Electrochemical biosensors for autoantibodies in autoimmune and cancer diseases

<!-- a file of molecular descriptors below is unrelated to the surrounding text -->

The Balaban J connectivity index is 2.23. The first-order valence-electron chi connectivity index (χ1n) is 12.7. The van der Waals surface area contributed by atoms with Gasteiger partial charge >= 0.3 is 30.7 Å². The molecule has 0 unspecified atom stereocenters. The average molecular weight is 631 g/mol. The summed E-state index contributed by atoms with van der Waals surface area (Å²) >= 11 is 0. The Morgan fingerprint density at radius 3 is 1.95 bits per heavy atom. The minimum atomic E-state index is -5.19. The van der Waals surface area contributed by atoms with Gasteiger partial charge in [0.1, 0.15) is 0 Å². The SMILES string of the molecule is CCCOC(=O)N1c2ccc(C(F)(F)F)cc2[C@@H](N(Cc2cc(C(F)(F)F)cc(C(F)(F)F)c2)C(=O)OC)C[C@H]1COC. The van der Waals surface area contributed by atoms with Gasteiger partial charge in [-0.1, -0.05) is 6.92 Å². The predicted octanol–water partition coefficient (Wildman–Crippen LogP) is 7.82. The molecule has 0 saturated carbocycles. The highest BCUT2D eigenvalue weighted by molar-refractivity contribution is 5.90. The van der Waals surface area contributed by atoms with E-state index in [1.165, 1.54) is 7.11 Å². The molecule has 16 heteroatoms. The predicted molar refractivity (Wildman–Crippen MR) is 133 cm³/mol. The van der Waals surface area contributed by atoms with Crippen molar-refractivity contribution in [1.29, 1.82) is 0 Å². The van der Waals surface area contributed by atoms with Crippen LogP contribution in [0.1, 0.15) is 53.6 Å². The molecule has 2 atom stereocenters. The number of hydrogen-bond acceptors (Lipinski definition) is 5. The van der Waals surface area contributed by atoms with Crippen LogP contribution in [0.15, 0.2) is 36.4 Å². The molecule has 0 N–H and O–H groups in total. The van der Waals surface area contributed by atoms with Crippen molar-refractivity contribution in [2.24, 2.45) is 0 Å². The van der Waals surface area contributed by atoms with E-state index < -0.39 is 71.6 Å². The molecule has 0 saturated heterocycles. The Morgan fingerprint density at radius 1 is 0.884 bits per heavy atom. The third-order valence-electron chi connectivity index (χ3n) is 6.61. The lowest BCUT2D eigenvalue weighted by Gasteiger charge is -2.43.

Autoantibodies (AAbs) are antibodies produced against our own cells or tissues either providing a first defense against infections or indicating the presence of pathological processes. They are not only able to inform on the evolution of diseases but also to predict some illnesses well in advance. Currently, the evaluation of the number and type of formed AAbs is employed to assess the risk, rate, severity and progression of autoimmune and cancer diseases, and to help find therapies to prevent or mitigate the impact of these illnesses. Conventional methods for the determination of AAbs generally suffer from low sensitivity, time-consuming and laborious methodologies, and need specialized technicians and well-equipped labs. Consequently, seeking new methodologies for the rapid and low-cost screening of AAbs is of great interest for global health because it would shorten the delay between sample collection and diagnosis and improve the introduction of modern diagnostics into the developing world. Electrochemical biosensors are considered as a promising alternative to conventional techniques for the determination of clinical biomarkers due to their simplicity of use, low cost, high sensitivity, multiplexing abilities or compatibility with microfabrication and point of care testing. This review is focused on the critical discussion of selected electrochemical biosensors described to date for the determination of AAbs related to autoimmune diseases and several types of cancer. An overview pointing out future directions in this field is also provided.